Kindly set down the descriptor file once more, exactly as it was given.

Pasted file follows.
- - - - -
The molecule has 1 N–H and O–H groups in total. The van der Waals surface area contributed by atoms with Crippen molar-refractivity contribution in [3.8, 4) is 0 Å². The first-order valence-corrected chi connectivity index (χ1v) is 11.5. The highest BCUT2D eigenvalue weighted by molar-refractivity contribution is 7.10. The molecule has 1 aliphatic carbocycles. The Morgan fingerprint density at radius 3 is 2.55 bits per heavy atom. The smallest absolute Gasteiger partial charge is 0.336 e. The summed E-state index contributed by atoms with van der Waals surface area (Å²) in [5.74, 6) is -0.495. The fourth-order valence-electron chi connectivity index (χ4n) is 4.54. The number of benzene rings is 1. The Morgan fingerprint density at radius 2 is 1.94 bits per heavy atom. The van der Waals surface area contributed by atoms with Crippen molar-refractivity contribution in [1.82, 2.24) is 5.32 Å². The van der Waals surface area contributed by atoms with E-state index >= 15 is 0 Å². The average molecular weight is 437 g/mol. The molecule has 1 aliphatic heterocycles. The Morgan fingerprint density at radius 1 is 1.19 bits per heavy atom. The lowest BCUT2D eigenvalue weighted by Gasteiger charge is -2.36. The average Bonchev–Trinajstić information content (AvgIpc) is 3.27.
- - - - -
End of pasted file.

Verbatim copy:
The molecule has 1 N–H and O–H groups in total. The van der Waals surface area contributed by atoms with Crippen molar-refractivity contribution in [3.8, 4) is 0 Å². The first-order valence-corrected chi connectivity index (χ1v) is 11.5. The highest BCUT2D eigenvalue weighted by molar-refractivity contribution is 7.10. The molecule has 1 aliphatic carbocycles. The Morgan fingerprint density at radius 3 is 2.55 bits per heavy atom. The smallest absolute Gasteiger partial charge is 0.336 e. The summed E-state index contributed by atoms with van der Waals surface area (Å²) in [5.74, 6) is -0.495. The fourth-order valence-electron chi connectivity index (χ4n) is 4.54. The number of benzene rings is 1. The Morgan fingerprint density at radius 2 is 1.94 bits per heavy atom. The van der Waals surface area contributed by atoms with Crippen molar-refractivity contribution in [1.82, 2.24) is 5.32 Å². The van der Waals surface area contributed by atoms with E-state index >= 15 is 0 Å². The average molecular weight is 437 g/mol. The molecule has 1 aliphatic heterocycles. The Morgan fingerprint density at radius 1 is 1.19 bits per heavy atom. The lowest BCUT2D eigenvalue weighted by Gasteiger charge is -2.36. The average Bonchev–Trinajstić information content (AvgIpc) is 3.27.